Unable to prevail under the doctrine of countervailing equities, the Wife raised several contract-based arguments, including that the agreement was impossible to perform and unconscionable.
However, the Appeals Court held that the Wife “was aware of [her company’s] precarious financial position before she entered into the agreement,” and she assumed the risk that the agreement would not turn out in her favor:
[A] contracting party cannot be excused where the only ‘frustration’ consists in the fact that known risks assumed by [her] turn out to [her] disadvantage.
The Court similarly rejected the unconscionability argument, holding:
Under Massachusetts law, ”[t]o prove that the terms of a contract are unconscionable, a plaintiff must show both substantive unconscionability (that the terms are oppressive to one party) and procedural unconscionability (that the circumstances surrounding the formation of the contract show that the aggrieved party had no meaningful choice and was subject to unfair surprise).“
The court found there was no unconscionability present where “the wife sought the lump sum payment provision in order to negate periodic alimony.” Further, the Court held:
[T]he wife was represented by counsel, she understood the agreement, she was satisfied with its terms under all circumstances, and she signed it of her own free will. Thus, ‘[o]n this record, there is no viable claim of unconscionability.’
Ultimately, the Appeals Court held that Wife was unable to meet the countervailing equities standard:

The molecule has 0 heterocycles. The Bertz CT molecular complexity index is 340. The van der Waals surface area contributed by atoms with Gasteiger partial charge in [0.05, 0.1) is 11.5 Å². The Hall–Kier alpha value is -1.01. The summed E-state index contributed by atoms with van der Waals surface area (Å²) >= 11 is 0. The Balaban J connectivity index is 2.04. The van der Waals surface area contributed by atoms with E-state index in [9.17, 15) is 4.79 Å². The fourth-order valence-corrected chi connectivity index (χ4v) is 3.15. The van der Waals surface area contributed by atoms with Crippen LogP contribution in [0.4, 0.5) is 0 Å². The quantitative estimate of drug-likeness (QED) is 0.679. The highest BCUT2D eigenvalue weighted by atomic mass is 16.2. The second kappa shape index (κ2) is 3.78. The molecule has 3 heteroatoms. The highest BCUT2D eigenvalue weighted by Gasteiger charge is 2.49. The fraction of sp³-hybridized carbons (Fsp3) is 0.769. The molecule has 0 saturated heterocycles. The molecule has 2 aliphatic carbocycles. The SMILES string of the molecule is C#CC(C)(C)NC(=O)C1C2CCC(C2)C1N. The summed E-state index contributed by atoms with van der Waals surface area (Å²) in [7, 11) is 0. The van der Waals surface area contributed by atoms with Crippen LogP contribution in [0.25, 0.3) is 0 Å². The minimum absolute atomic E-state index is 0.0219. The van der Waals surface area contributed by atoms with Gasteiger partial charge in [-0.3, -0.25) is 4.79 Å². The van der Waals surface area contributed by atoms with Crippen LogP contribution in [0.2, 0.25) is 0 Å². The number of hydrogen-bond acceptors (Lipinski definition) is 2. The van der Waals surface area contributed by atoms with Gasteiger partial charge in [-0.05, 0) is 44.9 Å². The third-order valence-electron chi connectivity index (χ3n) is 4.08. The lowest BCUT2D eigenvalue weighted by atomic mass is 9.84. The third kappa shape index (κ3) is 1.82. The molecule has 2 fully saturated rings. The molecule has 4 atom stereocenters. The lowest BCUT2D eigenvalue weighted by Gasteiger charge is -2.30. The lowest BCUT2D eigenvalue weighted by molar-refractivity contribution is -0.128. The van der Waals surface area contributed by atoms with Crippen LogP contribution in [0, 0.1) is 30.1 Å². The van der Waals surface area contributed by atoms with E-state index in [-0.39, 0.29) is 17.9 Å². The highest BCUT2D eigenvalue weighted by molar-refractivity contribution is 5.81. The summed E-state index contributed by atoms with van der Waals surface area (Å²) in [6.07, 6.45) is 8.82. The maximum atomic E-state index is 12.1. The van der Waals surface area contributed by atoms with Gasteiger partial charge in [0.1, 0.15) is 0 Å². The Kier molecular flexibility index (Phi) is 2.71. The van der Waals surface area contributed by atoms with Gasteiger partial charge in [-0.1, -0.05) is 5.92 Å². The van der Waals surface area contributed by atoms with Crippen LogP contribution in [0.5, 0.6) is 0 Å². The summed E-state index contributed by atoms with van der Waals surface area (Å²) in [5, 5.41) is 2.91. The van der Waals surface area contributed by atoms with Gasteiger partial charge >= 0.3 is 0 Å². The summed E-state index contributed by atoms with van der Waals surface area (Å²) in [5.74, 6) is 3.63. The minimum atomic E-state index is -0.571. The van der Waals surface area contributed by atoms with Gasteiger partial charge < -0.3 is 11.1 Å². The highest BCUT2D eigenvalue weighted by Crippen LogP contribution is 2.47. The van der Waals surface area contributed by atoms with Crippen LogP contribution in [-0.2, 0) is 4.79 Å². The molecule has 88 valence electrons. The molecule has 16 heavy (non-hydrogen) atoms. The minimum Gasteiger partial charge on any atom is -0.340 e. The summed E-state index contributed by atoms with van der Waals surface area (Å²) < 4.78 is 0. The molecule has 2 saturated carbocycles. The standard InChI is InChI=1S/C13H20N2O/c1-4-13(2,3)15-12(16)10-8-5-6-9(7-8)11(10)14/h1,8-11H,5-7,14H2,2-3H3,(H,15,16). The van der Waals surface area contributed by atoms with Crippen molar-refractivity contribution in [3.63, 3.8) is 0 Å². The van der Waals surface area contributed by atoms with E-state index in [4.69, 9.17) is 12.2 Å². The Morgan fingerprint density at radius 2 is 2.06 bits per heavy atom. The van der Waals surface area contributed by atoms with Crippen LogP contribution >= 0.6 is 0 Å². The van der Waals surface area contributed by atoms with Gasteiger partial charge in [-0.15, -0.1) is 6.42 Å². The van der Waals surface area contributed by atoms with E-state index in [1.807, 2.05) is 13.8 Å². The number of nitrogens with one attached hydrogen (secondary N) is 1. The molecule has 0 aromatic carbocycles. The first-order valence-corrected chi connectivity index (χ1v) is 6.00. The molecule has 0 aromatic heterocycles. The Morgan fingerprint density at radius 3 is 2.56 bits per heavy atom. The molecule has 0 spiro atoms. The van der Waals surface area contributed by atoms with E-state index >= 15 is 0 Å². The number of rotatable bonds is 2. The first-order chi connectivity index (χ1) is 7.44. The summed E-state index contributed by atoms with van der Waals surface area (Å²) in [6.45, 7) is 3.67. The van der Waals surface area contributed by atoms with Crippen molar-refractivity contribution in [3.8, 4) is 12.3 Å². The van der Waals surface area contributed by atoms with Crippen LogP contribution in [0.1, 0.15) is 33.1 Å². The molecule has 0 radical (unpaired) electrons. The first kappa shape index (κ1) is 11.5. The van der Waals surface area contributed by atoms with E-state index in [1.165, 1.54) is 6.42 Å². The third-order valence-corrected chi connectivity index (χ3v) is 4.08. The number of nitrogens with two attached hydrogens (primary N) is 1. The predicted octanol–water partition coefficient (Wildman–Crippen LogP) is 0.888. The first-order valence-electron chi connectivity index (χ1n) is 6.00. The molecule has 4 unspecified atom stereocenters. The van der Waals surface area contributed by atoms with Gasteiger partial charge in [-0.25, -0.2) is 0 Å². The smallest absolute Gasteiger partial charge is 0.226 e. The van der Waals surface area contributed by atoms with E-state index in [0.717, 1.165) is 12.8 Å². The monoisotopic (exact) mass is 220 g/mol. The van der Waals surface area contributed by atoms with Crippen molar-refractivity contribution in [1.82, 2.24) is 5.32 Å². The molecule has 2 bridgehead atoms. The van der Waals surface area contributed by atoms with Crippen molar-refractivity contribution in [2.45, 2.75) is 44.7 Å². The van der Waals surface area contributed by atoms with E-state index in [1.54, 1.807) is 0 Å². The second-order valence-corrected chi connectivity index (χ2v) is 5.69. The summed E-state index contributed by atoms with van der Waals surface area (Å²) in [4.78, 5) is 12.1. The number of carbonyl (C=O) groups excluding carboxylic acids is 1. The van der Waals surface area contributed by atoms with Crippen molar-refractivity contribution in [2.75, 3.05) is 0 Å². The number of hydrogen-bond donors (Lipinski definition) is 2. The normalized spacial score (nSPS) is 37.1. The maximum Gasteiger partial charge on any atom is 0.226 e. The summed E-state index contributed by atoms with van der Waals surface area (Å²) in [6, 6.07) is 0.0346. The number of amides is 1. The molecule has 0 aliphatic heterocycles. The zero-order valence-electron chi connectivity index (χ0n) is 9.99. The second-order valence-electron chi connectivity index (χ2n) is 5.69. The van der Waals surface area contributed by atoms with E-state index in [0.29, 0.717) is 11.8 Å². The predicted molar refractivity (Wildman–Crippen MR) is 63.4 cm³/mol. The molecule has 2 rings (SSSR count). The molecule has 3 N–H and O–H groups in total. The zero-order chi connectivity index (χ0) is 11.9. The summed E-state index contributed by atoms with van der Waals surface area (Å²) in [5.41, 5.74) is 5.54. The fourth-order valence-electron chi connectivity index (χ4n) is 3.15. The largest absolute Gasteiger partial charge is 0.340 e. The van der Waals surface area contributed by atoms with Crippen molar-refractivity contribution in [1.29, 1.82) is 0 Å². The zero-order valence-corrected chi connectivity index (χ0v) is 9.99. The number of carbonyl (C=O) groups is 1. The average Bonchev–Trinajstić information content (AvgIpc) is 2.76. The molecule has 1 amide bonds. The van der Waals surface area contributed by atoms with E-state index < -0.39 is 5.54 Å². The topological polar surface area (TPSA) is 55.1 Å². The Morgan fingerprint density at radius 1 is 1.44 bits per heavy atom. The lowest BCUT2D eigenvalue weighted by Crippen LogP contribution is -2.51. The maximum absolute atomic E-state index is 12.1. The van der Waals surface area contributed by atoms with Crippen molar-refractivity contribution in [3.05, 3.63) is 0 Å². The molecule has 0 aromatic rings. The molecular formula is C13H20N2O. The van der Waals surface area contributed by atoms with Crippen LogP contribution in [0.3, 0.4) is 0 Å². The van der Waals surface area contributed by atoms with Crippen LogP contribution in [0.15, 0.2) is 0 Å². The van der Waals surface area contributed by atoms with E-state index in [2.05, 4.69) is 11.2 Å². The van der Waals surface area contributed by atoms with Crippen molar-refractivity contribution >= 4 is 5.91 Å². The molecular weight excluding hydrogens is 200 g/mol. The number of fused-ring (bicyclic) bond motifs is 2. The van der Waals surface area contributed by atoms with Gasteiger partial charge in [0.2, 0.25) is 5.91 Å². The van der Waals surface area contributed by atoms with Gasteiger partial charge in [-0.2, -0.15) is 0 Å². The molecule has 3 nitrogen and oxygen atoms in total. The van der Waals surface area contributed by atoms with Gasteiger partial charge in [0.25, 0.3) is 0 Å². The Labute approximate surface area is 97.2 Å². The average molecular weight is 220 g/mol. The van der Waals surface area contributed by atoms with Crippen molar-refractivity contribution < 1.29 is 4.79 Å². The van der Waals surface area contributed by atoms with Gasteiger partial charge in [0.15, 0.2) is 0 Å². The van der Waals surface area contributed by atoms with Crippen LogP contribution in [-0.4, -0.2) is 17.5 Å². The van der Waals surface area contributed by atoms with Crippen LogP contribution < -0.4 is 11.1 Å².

Even assuming arguendo that the lump sum payments could be modified on the basis of countervailing equities, which we do not suggest, dismissal of the wife's modification complaint would still have been proper. To be entitled to relief on this ground, the wife's complaint must support an inference that (1) the wife is or will become a public charge, (2) the husband has not complied with the provisions of the agreement, or (3) there exists some other countervailing equity "at least as compelling as these two grounds."
The wife's complaint does not allege that the husband has failed to comply with the provisions of the agreement. While it does allege that the wife will become a public charge if required to pay the husband $1 million, this conclusory allegation is not borne out by the factual allegations or the wife's March 24, 2014, financial statement. … The wife's allegations simply do not support an inference that there has been "a deterioration in the economic situation of the more dependent spouse which renders that spouse unable to meet basic needs, so that public support is likely to be required in behalf of the dependent spouse and children in turn dependent upon her or him." (Citations omitted).
What Does Becker Tell Us About Countervailing Equities?